I love receiving books with dedications within them. I recently came across a notebook which had been given to me. I may not have remembered where it had come from as I seem to have a never ending supply of notebooks; some people would think that this is a “problem” but I know I’m not alone. However, this one had a dedication within it with a reminder to keep writing because the gift giver loved my stories. It gave me a renewed sense of belief in my writing; I can’t explain why, the same friend has always expressed interest in my work, however this dated back to a time where I was just in the first throws of my writing development. Perhaps this is why it brings a smile to my face every time I write in it now.
Which brings me to the other kind of book with dedications which I love; secondhand books with dedications to other people within them. Wayne Gooderham has just begun a series of articles for the Guardian, along the lines of his blog, which explore “the secret histories of secondhand books.” This has prompted me to take a look at the secondhand books I have brought over the years, sometimes often chosen by the inscriptions or dedications written inside them. I loved the chance of stumbling across a moment in someone else’s lives and allowing my imagination to run wild over what could have been before the inscription and the journey the book had taken to arrive in my hands. I haven’t owned many that are as descriptive as the ones that Gooderham features, however the subtlety of a name is sometimes enough for a character: The Penguin Book of Women Poets owned by Janet Fraser in 1984; the first collection of Minerva Short Stories, owned by Caroline Goddard at some point in it’s life; the collection of letter from Violet Trefusis to Vita Sackville-West that has poignantly placed post-it notes from another owner and now it has a Lindt rabbit wrapper and a day calendar page in other poignant places from it’s current owner; the Diary of Virginia Woolf with a Ollon to Aigle train ticket from Switzerland from 20th February 1992; the copy of The Hunting of the Snark owned by M. Joan Whitfield in September 1976.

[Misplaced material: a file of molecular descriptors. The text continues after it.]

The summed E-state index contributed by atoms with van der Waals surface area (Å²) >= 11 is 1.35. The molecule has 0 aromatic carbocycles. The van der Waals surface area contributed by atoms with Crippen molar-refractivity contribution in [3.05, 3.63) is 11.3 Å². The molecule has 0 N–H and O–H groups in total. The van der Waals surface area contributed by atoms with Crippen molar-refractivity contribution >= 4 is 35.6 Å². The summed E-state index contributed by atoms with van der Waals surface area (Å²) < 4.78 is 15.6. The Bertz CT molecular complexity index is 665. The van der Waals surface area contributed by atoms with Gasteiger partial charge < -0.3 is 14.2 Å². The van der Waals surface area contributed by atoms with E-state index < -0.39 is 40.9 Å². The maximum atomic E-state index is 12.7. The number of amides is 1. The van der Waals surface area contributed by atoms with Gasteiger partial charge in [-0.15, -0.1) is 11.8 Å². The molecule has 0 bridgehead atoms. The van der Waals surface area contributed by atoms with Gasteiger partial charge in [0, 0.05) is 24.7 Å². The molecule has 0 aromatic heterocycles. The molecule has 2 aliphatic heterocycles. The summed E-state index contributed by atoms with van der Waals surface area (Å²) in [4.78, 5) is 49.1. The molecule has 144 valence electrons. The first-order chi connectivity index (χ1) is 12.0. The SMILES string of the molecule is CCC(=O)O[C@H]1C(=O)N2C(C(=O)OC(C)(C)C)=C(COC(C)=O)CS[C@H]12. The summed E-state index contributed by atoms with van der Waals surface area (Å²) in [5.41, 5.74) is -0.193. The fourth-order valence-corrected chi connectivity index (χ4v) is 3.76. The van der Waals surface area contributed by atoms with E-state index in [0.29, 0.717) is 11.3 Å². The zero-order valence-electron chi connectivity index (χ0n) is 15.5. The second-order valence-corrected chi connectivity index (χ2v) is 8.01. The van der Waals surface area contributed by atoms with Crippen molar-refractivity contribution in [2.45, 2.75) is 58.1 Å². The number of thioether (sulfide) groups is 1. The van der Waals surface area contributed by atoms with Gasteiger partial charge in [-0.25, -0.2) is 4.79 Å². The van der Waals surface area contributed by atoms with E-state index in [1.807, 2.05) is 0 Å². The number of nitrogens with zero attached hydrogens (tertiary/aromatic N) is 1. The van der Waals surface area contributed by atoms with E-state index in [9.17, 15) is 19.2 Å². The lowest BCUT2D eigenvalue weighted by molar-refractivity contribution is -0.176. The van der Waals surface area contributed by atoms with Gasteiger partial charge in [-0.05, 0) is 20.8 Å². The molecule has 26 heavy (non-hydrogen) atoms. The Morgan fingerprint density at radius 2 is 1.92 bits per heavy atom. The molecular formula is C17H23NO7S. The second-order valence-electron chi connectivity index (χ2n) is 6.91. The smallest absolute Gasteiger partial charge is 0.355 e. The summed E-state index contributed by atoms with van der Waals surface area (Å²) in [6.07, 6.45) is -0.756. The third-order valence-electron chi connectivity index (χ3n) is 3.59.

I found a short but intriguing dedication within The Oxford Library of English Poetry – Volume 2 & 3 were simply marked by July 1986, however Volume 1 states:
Welcome home! BK of the Power Club. July ’86
And inside there is a bookmarked poem, Edmund Spenser – The Ruines of Time
Think on that as you will!
As writers, we are always on the look out for inspiration and take it from everyday life and imagined lives, and the book dedication provides both for hungry imaginations. Visit Gooderham’s blog to find even more inspiration, and feel free to share your favourite dedications in the comments: received, given or found!